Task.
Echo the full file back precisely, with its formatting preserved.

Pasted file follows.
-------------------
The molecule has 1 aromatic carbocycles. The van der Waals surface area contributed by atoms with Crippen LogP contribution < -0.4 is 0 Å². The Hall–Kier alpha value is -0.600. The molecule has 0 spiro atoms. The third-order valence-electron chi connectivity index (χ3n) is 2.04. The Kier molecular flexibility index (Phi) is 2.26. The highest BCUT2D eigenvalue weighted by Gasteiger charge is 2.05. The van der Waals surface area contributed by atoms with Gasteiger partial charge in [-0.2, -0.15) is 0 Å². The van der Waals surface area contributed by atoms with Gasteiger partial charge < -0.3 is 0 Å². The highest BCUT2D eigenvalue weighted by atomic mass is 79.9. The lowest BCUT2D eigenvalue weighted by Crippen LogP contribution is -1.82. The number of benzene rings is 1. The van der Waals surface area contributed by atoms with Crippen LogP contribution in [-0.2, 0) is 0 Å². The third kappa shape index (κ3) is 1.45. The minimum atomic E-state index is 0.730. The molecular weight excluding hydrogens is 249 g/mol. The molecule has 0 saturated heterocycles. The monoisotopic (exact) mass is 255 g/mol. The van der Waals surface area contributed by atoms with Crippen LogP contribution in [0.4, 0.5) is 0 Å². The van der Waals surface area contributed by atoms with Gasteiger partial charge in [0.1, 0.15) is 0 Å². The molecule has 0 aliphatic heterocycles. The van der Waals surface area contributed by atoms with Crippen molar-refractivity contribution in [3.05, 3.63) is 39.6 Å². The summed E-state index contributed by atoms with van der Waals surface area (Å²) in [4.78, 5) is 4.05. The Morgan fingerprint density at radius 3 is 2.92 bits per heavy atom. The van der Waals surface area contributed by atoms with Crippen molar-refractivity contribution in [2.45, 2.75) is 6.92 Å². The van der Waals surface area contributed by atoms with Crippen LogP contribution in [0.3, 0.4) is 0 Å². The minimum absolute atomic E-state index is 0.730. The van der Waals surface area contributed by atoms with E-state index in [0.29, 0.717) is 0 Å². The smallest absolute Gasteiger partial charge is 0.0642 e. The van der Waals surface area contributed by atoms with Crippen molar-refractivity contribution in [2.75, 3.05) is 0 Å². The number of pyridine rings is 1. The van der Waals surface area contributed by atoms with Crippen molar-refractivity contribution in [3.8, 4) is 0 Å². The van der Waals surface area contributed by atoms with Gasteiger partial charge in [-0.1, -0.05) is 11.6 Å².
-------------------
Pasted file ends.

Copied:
The molecule has 1 aromatic carbocycles. The van der Waals surface area contributed by atoms with Crippen LogP contribution < -0.4 is 0 Å². The Hall–Kier alpha value is -0.600. The molecule has 0 spiro atoms. The third-order valence-electron chi connectivity index (χ3n) is 2.04. The Kier molecular flexibility index (Phi) is 2.26. The highest BCUT2D eigenvalue weighted by Gasteiger charge is 2.05. The van der Waals surface area contributed by atoms with Gasteiger partial charge in [-0.2, -0.15) is 0 Å². The van der Waals surface area contributed by atoms with Gasteiger partial charge < -0.3 is 0 Å². The highest BCUT2D eigenvalue weighted by atomic mass is 79.9. The lowest BCUT2D eigenvalue weighted by Crippen LogP contribution is -1.82. The number of benzene rings is 1. The van der Waals surface area contributed by atoms with Crippen LogP contribution in [-0.2, 0) is 0 Å². The third kappa shape index (κ3) is 1.45. The minimum atomic E-state index is 0.730. The molecular weight excluding hydrogens is 249 g/mol. The molecule has 0 saturated heterocycles. The monoisotopic (exact) mass is 255 g/mol. The van der Waals surface area contributed by atoms with Crippen LogP contribution in [0.4, 0.5) is 0 Å². The van der Waals surface area contributed by atoms with Gasteiger partial charge in [0.1, 0.15) is 0 Å². The molecule has 0 aliphatic heterocycles. The van der Waals surface area contributed by atoms with Crippen molar-refractivity contribution in [3.05, 3.63) is 39.6 Å². The summed E-state index contributed by atoms with van der Waals surface area (Å²) in [4.78, 5) is 4.05. The Morgan fingerprint density at radius 3 is 2.92 bits per heavy atom. The van der Waals surface area contributed by atoms with Crippen molar-refractivity contribution in [2.45, 2.75) is 6.92 Å². The van der Waals surface area contributed by atoms with Crippen LogP contribution in [0.3, 0.4) is 0 Å². The minimum absolute atomic E-state index is 0.730. The van der Waals surface area contributed by atoms with E-state index in [0.29, 0.717) is 0 Å². The smallest absolute Gasteiger partial charge is 0.0642 e. The van der Waals surface area contributed by atoms with Crippen molar-refractivity contribution in [2.75, 3.05) is 0 Å². The number of pyridine rings is 1. The van der Waals surface area contributed by atoms with Crippen molar-refractivity contribution in [3.8, 4) is 0 Å². The van der Waals surface area contributed by atoms with Gasteiger partial charge in [-0.1, -0.05) is 11.6 Å².